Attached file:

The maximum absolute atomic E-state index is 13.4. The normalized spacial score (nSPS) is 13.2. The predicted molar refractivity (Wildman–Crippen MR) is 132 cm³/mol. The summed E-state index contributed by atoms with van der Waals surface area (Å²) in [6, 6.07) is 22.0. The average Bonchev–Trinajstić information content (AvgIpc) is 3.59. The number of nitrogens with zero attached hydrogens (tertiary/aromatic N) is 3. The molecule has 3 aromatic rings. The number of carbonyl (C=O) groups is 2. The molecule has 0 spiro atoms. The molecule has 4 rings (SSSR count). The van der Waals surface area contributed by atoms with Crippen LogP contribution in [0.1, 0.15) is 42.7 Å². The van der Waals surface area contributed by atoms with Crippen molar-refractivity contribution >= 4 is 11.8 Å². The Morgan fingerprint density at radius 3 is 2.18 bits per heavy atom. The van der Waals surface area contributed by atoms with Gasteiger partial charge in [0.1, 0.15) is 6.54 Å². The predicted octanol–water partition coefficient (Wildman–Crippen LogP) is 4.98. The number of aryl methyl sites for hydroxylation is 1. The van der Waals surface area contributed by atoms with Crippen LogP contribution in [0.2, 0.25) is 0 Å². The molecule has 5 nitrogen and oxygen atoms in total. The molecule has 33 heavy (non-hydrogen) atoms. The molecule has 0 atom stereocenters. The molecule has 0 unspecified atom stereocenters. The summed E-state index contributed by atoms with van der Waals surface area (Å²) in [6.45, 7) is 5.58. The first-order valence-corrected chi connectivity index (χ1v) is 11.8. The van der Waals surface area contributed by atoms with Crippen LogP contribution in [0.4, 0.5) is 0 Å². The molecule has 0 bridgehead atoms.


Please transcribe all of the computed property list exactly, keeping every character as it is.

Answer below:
The maximum absolute atomic E-state index is 13.4. The normalized spacial score (nSPS) is 13.2. The predicted molar refractivity (Wildman–Crippen MR) is 132 cm³/mol. The summed E-state index contributed by atoms with van der Waals surface area (Å²) in [6, 6.07) is 22.0. The average Bonchev–Trinajstić information content (AvgIpc) is 3.59. The number of nitrogens with zero attached hydrogens (tertiary/aromatic N) is 3. The molecule has 3 aromatic rings. The number of carbonyl (C=O) groups is 2. The molecule has 0 spiro atoms. The molecule has 4 rings (SSSR count). The van der Waals surface area contributed by atoms with Crippen LogP contribution in [0.1, 0.15) is 42.7 Å². The van der Waals surface area contributed by atoms with Crippen molar-refractivity contribution >= 4 is 11.8 Å². The Morgan fingerprint density at radius 3 is 2.18 bits per heavy atom. The van der Waals surface area contributed by atoms with Gasteiger partial charge in [0.1, 0.15) is 6.54 Å². The predicted octanol–water partition coefficient (Wildman–Crippen LogP) is 4.98. The number of aryl methyl sites for hydroxylation is 1. The van der Waals surface area contributed by atoms with Crippen LogP contribution in [0.2, 0.25) is 0 Å². The molecule has 5 nitrogen and oxygen atoms in total. The molecule has 33 heavy (non-hydrogen) atoms. The molecule has 0 atom stereocenters. The molecule has 0 unspecified atom stereocenters. The summed E-state index contributed by atoms with van der Waals surface area (Å²) in [6.45, 7) is 5.58. The first-order valence-corrected chi connectivity index (χ1v) is 11.8. The van der Waals surface area contributed by atoms with Crippen LogP contribution in [0.4, 0.5) is 0 Å². The molecule has 0 bridgehead atoms.